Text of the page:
Justice

3,644 views

Published on

Justice

Published in: Business

Justice

  1. 1. Justice, I: Plato and Rawls
  2. 2. Introduction, 1 <ul><li>All of us have been the recipients of demands of justice. </li></ul><ul><ul><li>My daughter protesting, “Daddy, it’s not fair for you to get a cookie at night and I don’t.” </li></ul></ul><ul><li>All of us have also been in the position of demanding justice. </li></ul><ul><ul><li>I told the builder of my house that, since he replaced defective windows for a neighbor, he should replace my defective windows. “It’s only fair. You did it for other people in the same situation.” </li></ul></ul>
  3. 3. Introduction, 2 <ul><li>Consider the opening paragraph’s of John Rawls’ classic A Theory of Justice (1971): </li></ul><ul><li>Justice is the first virtue of social institutions, as truth is of systems of thought. A theory however elegant and economical must be rejected or revised if it is untrue; likewise laws and institutions no matter how efficient and well-arranged must be reformed or abolished if they are unjust. Each person possesses an inviolability founded on justice that even the welfare of society as a whole cannot override. For this reason justice denies that the loss of freedom for some is made right by a greater good shared by others. It does not allow that the sacrifices imposed on a few are outweighed by the larger sum of advantages enjoyed by many. Therefore in a just society the liberties of equal citizenship are taken as settled; the rights secured by justice are not subject to political bargaining or to the calculus of social interests. The only thing that permits us to acquiesce in an erroneous theory is the lack of a better one; analogously, an injustice is tolerable only when it is necessary to avoid an even greater injustice. Being first virtues of human activities, truth and justice are uncompro­mising. </li></ul><ul><li>These propositions seem to express our intuitive conviction of the primacy of justice. </li></ul>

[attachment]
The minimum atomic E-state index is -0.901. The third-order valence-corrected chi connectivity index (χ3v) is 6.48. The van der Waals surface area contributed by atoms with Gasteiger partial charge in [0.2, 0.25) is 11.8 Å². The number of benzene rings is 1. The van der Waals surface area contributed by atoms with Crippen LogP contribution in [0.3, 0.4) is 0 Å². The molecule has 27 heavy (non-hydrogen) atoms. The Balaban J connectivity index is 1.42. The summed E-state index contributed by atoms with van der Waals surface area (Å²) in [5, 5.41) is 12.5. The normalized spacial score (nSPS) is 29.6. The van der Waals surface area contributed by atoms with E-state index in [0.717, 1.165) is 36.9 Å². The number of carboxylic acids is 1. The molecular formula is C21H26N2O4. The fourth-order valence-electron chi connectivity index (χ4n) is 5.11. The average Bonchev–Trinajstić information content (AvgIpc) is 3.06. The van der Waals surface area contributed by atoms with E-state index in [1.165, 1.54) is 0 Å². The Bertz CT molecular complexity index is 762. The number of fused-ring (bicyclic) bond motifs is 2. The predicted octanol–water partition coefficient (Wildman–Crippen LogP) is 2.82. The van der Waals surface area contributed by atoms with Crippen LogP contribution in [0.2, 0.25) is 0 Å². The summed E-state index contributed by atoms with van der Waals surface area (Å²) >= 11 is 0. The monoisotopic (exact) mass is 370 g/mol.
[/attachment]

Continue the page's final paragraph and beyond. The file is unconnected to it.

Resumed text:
4. 4. Overview <ul><li>Part One: </li></ul><ul><li>Plato: Models of Justice </li></ul><ul><li>Distributive justice </li></ul><ul><li>Part Two: </li></ul><ul><li>Retributive justice </li></ul><ul><li>Justice and reconciliation </li></ul><ul><li>Justice and War </li></ul><ul><li>Justice and Peace </li></ul>
  5. 5. Plato <ul><li>In Plato’s Republic , we find an analysis of four distinct conceptions of justice: </li></ul><ul><ul><li>Athenian </li></ul></ul><ul><ul><li>Conventional </li></ul></ul><ul><ul><li>Cynical </li></ul></ul><ul><ul><li>Platonic </li></ul></ul>
  6. 6. The Athenian Conception of Justice: Justice as Honesty in Word and Deed <ul><li>Cephalus, an Athenian elder, presents the first view of justice. </li></ul><ul><li>According to this first definition, justice is ”to speak the truth and to pay your debts” and honor the Gods. </li></ul><ul><li>Socrates objects: aren’t there times when it’s better not to tell the truth and pay debts? If so, this is not a good definition of justice. </li></ul>